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BSD

BSD Leftovers

Filed under
BSD
  • The Importance of Bell Labs Unix

    Unix was first developed by Ken Thompson in the summer of 1969 on the DEC PDP-7 minicomputer. By 1979 Unix version 7 was making the rounds at universities all over the world. Bell Labs Unix has enormous importance: It was the basis for many operating systems that followed including BSD, and the template for Minix and Linux.

  • Lumina Desktop 1.0.0 released
  • Version 1.0.0 Released

    After roughly four years of development, I am pleased to announce the first official release of the Lumina desktop environment! This release is an incredible realization of the initial idea of Lumina – a simple and unobtrusive desktop environment meant for users to configure to match their individual needs. I hope you all enjoy it, and I look forward to working with all of you on the next iterations of this desktop!

  • Lumina Desktop 1.0 Released

Steam and KDE on FreeBSD

Filed under
KDE
BSD
Gaming
  • Script Makes It Easy To Deploy Steam On FreeBSD

    With a new script, it's possible to get Valve's Steam Linux game client running relatively well on FreeBSD.

    On FreeBSD in conjunction with its Linux binary compatibility layer it's possible to run Steam for handling your favorite Steam Linux titles. If you are unfamiliar with FreeBSD's Linux compatibility layer, see FreeBSD: A Faster Platform For Linux Gaming Than Linux?. That article has background information along with some Linux vs. FreeBSD gaming benchmarks I did five years ago... When FreeBSD 11.0 is out, I'll try again to get it working to see how FreeBSD 11 performs for running Linux native games.

  • Time flies for FBSD updates, too

    The older KDE stuff — that is, KDE4, which is still the current official release for the desktop on FreeBSD — is also maintained, although (obviously) not much changes there. We did run into a neat C++-exceptions bug recently, which was kind of hard to trigger: running k3b (or ksoundconverter and some other similar ones) with a CD that is unknown to MusicBrainz would crash k3b. There’s not that many commercially-available CDs unknown to that database, so I initially brushed off the bug report as Works For Me.

DragonFlyBSD 4.6 vs. Linux Benchmarks

Filed under
Graphics/Benchmarks
Linux
BSD

With DragonFlyBSD 4.6 having been released this week, here are benchmarks comparing its performance to that of the previous DragonFlyBSD 4.4 release as well as seeing how it compares to some Linux distributions.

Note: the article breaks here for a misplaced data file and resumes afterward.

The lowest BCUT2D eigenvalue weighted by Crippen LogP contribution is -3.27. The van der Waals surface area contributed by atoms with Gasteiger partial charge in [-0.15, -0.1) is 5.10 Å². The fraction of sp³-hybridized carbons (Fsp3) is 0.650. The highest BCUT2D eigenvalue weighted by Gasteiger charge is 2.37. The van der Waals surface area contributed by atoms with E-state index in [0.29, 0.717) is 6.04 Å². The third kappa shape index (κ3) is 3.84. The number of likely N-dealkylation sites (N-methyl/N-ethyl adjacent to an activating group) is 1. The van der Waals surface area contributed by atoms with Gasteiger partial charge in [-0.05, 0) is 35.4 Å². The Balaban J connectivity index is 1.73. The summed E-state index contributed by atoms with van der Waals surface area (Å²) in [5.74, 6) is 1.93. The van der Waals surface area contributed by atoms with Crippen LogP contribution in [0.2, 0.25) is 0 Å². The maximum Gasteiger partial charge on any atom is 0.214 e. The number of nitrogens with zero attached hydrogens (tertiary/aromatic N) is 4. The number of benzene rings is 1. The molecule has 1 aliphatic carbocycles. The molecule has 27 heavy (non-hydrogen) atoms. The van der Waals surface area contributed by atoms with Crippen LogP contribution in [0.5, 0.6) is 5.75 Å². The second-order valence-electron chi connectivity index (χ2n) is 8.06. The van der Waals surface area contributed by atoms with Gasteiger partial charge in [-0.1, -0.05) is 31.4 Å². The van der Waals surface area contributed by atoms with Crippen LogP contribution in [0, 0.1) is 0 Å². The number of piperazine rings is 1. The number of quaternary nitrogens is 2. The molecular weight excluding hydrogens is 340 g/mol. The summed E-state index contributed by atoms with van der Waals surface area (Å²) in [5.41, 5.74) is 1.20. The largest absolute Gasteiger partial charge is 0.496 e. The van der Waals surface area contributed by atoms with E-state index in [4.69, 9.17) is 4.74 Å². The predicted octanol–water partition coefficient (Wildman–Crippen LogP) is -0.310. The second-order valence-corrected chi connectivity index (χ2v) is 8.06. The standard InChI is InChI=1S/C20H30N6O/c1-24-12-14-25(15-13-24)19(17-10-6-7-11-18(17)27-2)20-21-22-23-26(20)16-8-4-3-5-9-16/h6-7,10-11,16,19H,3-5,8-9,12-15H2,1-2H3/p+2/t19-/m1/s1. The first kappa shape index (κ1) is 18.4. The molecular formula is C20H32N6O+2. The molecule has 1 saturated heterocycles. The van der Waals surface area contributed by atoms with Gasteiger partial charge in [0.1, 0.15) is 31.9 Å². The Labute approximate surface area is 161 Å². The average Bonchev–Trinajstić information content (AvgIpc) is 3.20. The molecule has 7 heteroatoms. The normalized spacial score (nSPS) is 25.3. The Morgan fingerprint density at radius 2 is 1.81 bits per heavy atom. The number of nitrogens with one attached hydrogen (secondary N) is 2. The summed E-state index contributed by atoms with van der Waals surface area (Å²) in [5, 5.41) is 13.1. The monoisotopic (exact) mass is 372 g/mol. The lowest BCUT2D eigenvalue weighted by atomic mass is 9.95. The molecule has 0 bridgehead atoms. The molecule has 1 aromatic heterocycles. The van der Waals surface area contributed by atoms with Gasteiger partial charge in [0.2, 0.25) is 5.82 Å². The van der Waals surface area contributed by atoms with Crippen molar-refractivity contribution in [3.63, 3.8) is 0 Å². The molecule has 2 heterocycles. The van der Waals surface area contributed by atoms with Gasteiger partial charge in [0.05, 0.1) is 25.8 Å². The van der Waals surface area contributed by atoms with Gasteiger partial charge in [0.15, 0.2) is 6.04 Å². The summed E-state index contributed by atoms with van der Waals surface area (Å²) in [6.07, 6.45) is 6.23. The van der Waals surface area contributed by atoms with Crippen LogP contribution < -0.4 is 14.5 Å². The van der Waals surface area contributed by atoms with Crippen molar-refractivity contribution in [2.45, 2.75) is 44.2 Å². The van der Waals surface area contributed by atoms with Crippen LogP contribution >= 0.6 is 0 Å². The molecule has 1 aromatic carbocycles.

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DragonFly 4.6

Filed under
BSD
  • DragonFly 4.6 released

    DragonFly version 4.6 brings brings more updates to accelerated video for both i915 and radeon users, home-grown support for NVMe controllers, preliminary EFI support, improvements in SMP and networking performance under heavy load, and a full range of binary packages.

  • DragonFly BSD 4.6.0 Launches with Home-Grown Support for NVMe Controllers

    Today, August 2, 2016, the development team behind the BSD kernel-based DragonFly BSD operating system proudly announced the official availability of the DragonFly BSD 4.6.0 update.

    DragonFly BSD 4.6.0 appears to be a major release that ends the development of the 4.4 series of the acclaimed BSD distribution and promises to introduce lots of goodies to users of this computer OS. Prominent features include initial UEFI support, in-house built support for NVMe SSD devices, as well as SMP and networking improvements.

  • DragonFlyBSD 4.6 Rolls Out NVMe Support, Better SMP Performance

OpenSSH 7.3 Released

Filed under
Software
BSD
  • OpenSSH 7.3 Released, Adds ProxyJump & IdentityAgent Options

    OpenSSH 7.3 was released today by the OpenBSD camp with some security fixes while also providing a few new options and other features.

  • OpenSSH 7.3 released

    OpenSSH is a 100% complete SSH protocol 2.0 implementation and includes sftp client and server support. OpenSSH also includes transitional support for the legacy SSH 1.3 and 1.5 protocols that may be enabled at compile-time.

  • OpenSSH 7.3

    OpenSSH 7.3 has just been released. It will be available from the mirrors listed at http://www.openssh.com/ shortly.

FreeBSD 11.0 Beta 3

Filed under
BSD
  • FreeBSD 11.0-BETA3 Now Available
  • FreeBSD 11.0 Beta 3 Out Now, Final Release Is Expected to Land on September 2

    FreeBSD Project's Glen Barber announced the availability of the third Beta milestone towards the upcoming FreeBSD 11.0 operating system for public beta testing.

    Delayed one day, the FreeBSD 11.0 Beta 3 release is the last one for this development cycle, and it promises to squash even more of those annoying issues that have been reported by users since the first and second Beta milestones. Among the changes, we can mention improvements to the libunwind library, and updated locales.

  • Myths about FreeBSD [Ed: last edited this weekend.]

OPNsense 16.7

Filed under
Security
BSD
  • OPNsense 16.7 released
  • pfSense/m0n0wall-Forked OPNsense 16.7 Released

    The latest major release is out of OPNsense, a BSD open-source firewall OS project derived from pfSense and m0n0wall.

    OPNsense 16.7 brings NetFlow-based reporting and export, trafic shaping support, two-factor authentication, HTTPS and ICAP support in the proxy server, and UEFI boot and installation modes.